Backsides case illustrates how standards can slip

February 13, 1997|By MICHAEL OLESKER

It comes to our attention that an exotic dance establishment known as Backsides exists on Pulaski Highway, in Rosedale, Baltimore County, and that your favorite newspaper, unzipping all previous cultural inhibitions, is unafraid to utter its very name.

Community standards, we called it in more innocent times, when we kept our editorial lips buttoned. We assumed a kind of maiden-aunt delicacy in such matters. We felt the mere mention of certain traditionally covered parts of the human anatomy was best left to the pages of Grace Metalious, author of "Peyton Place," or the cries of doormen on East Baltimore Street. But, what the h-ll, when you've got a restaurant chain known as H-ters, and a sports bar called B-lls, they're printing practically anything in the d-mned paper these days.

So let's talk about community standards. Let's talk about the thing going on at three places - not only Backsides, but Boomerang and Shakers - which are exotic dance clubs whose activities have roused sensitivities of Rosedale residents and the Baltimore County liquor board.

For a little perspective on such things, we turn first to my friend Albert, who is a citizen of the world. He once made a living in various gambling activities, and was considered an insider on The Block. Albert is a sport. Also, and this is not to be minimized, he lives in Rosedale and knows the circumstances involving these clubs. And here is what he has to say about these matters:


And Albert is no prude, merely a resident.

"What the h-ll," he said yesterday, mincing no words because he knows this newspaper, having broken the prudism barrier with Backsides, will fearlessly print them. "You got this [verbing] going on inside the clubs, it's natural they're gonna bring in a certain [adjectival] element. Girls who are [bleeping]. Guys looking to get [bleeped] and [blooped]."

Which is exactly, give or take a bleep, the language used Monday when about 200 residents of Rosedale, plus clergy, all of them armed with a petition signed by nearly 1,300 of their neighbors, marched into a county liquor board hearing in Towson.

What they heard there both cheered and dismayed them. Two of the clubs, Boomerang and Shakers, were shut down for a week and fined a total of $750 for inappropriate conduct, administrative violations and allowing dancers to hustle customers for drinks.

(A hearing on the third club, Backsides, was postponed because its attorney, state Sen. Vernon Boozer, was busy in Annapolis that day with some guy named Clinton.) As for the penalties inflicted on Boomerang and Shakers, residents were (bleeped). Too light, they said. A slap on the wrists, they said. Over the course of three hours, there was testimony about dancers exposing their breasts, about encouraging patrons to buy them drinks for $10 or $15, about "hugging and kissing" patrons and receiving "tips" of dollar bills in their garters. Also, about a Boomerang dancer named Hope applying whipped cream to her body and allowing customers to lick it off for $1, and bare-breasted dancers at Shakers "circling" a man - at a bachelor party.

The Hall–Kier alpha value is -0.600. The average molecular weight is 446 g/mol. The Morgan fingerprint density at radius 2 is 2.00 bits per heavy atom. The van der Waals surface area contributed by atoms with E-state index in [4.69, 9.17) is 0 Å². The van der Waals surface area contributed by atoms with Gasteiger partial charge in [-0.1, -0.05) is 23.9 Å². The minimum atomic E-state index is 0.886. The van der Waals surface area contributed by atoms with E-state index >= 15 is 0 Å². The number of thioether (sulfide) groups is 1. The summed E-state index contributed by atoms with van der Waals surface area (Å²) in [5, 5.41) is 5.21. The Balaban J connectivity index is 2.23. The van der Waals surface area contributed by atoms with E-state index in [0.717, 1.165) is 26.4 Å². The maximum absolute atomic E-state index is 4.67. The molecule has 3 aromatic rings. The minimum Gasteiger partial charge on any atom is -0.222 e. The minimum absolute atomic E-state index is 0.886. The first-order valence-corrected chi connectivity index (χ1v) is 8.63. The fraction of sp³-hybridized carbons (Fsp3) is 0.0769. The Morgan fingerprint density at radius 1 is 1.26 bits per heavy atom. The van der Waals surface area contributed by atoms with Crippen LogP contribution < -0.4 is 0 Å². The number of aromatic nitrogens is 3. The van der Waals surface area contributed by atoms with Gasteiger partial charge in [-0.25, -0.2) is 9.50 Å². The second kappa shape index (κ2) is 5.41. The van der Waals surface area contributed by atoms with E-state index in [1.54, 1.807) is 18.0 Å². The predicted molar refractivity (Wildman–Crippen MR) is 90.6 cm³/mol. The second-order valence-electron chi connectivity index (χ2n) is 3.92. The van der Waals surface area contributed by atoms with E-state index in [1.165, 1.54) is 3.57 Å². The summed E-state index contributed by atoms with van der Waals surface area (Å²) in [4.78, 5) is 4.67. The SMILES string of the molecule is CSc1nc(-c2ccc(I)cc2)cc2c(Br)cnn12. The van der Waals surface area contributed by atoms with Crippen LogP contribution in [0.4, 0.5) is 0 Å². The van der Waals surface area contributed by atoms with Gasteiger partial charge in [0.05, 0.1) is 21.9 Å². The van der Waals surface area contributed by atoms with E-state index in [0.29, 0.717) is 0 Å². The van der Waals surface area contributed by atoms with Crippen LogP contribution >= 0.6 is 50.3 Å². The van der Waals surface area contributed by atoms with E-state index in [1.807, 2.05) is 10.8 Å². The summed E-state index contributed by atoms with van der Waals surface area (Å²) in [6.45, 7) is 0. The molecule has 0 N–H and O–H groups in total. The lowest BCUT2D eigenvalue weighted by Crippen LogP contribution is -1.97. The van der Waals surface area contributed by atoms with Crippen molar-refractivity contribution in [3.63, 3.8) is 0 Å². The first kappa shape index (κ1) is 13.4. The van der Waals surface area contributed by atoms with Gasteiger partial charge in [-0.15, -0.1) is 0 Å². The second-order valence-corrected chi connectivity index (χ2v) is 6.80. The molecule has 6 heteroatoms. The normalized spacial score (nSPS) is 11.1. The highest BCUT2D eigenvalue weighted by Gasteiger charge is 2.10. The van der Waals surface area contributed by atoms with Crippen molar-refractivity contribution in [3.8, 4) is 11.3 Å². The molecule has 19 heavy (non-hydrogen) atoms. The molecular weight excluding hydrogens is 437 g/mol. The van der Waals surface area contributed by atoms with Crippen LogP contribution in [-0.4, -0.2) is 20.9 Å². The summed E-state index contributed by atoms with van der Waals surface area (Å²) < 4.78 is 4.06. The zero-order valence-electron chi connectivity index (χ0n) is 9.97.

To which I say:



Such establishments are known as exotic bars. They appeal to certain adult human beings, who enter at their own desire. These adults are "hugging"? Some are "kissing"? So? Such activities in a club may not be my style, but they're also not my business, or the business of any government. If it's behind closed doors, it's no one's business but those doing the hugging and kissing.

Where the line is drawn, however, is at two precise areas. There are allegations of dancers promising to spend the evening with customers in a booth, for $200. For such money, it is widely assumed customers were not asking for conversation.

Also, there is talk among Rosewood residents of dancers taking their activities outside after closing hours, thereby drawing in various men in search of sex, and some of this encouraging other activities such as drug traffic and violence.

And that's the problem with the things going on in these clubs. Some people don't seem to know where to draw the line. A kiss is not just a kiss; sometimes, it's foreplay. And, in the modern context, the foreplay becomes not only sexual but variously criminal.

Those 200 folks who went to the liquor board Monday aren't prudes. They know there are places for private adult sexual activities, called bedrooms, and places for public adult entertainment, which are nightclubs.

But the clubs sometimes draw men who are slobs, who don't know how to mind their manners or how to keep things discreetly indoors. They thus afflict a whole community, and there aren't enough police to keep them in line.

That's why Rosedale's angry. Two clubs are closed for a week, but what happens to their community standards after that?

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